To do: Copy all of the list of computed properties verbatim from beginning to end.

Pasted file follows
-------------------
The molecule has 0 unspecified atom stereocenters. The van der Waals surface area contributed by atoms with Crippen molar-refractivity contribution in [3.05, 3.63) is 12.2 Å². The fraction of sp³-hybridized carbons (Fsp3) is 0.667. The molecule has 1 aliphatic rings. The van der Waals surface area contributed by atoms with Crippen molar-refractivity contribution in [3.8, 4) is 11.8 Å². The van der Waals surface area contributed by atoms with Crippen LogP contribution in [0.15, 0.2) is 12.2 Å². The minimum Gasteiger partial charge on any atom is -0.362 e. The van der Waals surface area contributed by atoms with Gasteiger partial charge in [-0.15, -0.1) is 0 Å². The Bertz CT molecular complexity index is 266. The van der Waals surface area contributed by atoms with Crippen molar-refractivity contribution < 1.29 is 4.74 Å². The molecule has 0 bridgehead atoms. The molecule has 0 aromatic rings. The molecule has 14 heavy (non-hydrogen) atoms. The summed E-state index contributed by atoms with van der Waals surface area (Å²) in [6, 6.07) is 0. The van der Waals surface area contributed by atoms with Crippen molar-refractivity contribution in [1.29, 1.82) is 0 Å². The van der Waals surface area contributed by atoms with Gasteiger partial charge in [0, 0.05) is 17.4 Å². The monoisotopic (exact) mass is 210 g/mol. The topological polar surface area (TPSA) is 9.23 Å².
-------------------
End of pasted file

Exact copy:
The molecule has 0 unspecified atom stereocenters. The van der Waals surface area contributed by atoms with Crippen molar-refractivity contribution in [3.05, 3.63) is 12.2 Å². The fraction of sp³-hybridized carbons (Fsp3) is 0.667. The molecule has 1 aliphatic rings. The van der Waals surface area contributed by atoms with Crippen molar-refractivity contribution in [3.8, 4) is 11.8 Å². The van der Waals surface area contributed by atoms with Crippen LogP contribution in [0.15, 0.2) is 12.2 Å². The minimum Gasteiger partial charge on any atom is -0.362 e. The van der Waals surface area contributed by atoms with Gasteiger partial charge in [-0.15, -0.1) is 0 Å². The Bertz CT molecular complexity index is 266. The van der Waals surface area contributed by atoms with Crippen molar-refractivity contribution < 1.29 is 4.74 Å². The molecule has 0 bridgehead atoms. The molecule has 0 aromatic rings. The molecule has 14 heavy (non-hydrogen) atoms. The summed E-state index contributed by atoms with van der Waals surface area (Å²) in [6, 6.07) is 0. The van der Waals surface area contributed by atoms with Crippen molar-refractivity contribution in [1.29, 1.82) is 0 Å². The van der Waals surface area contributed by atoms with Gasteiger partial charge in [0, 0.05) is 17.4 Å². The monoisotopic (exact) mass is 210 g/mol. The topological polar surface area (TPSA) is 9.23 Å².